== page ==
10. Fascinating and provocative post, Andrew.

    The strangely generally accepted binary of work vs. leisure is one that I also find philosophically unsustainable and yet, as most of us I’m sure have found, almost unavoidable.

    My own solution–mostly, so far, futile, though with slowly increasing success–has been to attempt to make them one and the same, work and leisure.

    Which basically means I am constantly “working.” And yet, at the same time, I truly do believe I am “being leisurely” at the same time, which is to say, according to your definition of leisure, engaging in something I find pleasurable and creatively fulfilling.

    Perhaps this is some sick joke I’ve contorted myself into believing (and yet, in many ways, deep down, what isn’t) but it occurs to me that work and leisure time ought to be the same, as all our time, in an ideal world, ought to sustain us both practically and philosophically–right?

    At any rate, looking forward to the next installment!

    1. Yes, you’ve got it. You’ve got the hang of it.

      Leisure is not a bad thing, and neither is work. It’s rather that our current understandings of leisure (as pleasure, respite, etc.) and work (as drudgery, cash nexus, etc.) are problematic. In addition, the work-leisure *structure* cannot but produce mental blockages.

      Of an earlier conception of leisure, my friend Dougald recently wrote, “I want to create spaces of ‘otium’, the state of leisure once considered a precondition for learning, rather than ‘negotium’, the state of business and busy-ness which is responsible for so much cultural dross.”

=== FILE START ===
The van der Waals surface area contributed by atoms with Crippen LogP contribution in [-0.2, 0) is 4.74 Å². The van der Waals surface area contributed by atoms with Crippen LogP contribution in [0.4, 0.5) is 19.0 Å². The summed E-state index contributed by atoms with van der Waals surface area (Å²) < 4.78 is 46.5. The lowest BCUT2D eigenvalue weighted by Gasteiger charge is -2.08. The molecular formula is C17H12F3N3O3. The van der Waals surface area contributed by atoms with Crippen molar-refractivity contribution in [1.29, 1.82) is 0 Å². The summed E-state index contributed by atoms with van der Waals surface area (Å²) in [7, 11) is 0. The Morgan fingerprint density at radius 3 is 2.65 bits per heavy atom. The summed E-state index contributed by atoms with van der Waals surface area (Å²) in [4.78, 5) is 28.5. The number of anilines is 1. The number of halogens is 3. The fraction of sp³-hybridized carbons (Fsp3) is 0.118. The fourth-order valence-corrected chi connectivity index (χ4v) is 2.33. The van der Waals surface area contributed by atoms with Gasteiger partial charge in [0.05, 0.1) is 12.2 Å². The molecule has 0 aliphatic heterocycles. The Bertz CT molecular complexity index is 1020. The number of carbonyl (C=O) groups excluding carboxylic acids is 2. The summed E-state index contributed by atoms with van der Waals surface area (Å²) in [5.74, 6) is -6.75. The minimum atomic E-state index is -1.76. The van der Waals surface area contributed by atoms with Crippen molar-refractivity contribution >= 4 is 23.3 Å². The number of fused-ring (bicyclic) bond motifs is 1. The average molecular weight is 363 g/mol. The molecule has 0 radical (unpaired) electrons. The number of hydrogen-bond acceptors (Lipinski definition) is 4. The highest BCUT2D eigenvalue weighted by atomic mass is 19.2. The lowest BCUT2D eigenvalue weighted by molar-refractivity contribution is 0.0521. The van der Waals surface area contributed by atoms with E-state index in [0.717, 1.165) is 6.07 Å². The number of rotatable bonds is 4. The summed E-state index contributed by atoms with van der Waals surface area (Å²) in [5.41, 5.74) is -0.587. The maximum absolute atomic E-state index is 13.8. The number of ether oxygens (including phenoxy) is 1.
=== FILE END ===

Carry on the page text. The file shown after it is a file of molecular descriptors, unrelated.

In Part 2, I’ll be arguing that work = life and life = work. But to see what this means, I’ll first need to re-conceptualize ‘work’ and ‘life.’

  11. Andrew, this is a very healthy approach you’re discussing, and one that seems inherent to way so many of us spend our days.

    I’m still not following how your experience at the reading in Prospect Heights was testament to others’ ignorance of this approach to work/leisure. It seems that you assumed the penury of several around you, and then were disappointed that none of them expressed to you the despair that you assume they are experiencing, as such such they stood as proof to this unhealthy approach to work/leisure (which you experienced as an adjunct professor, apparently).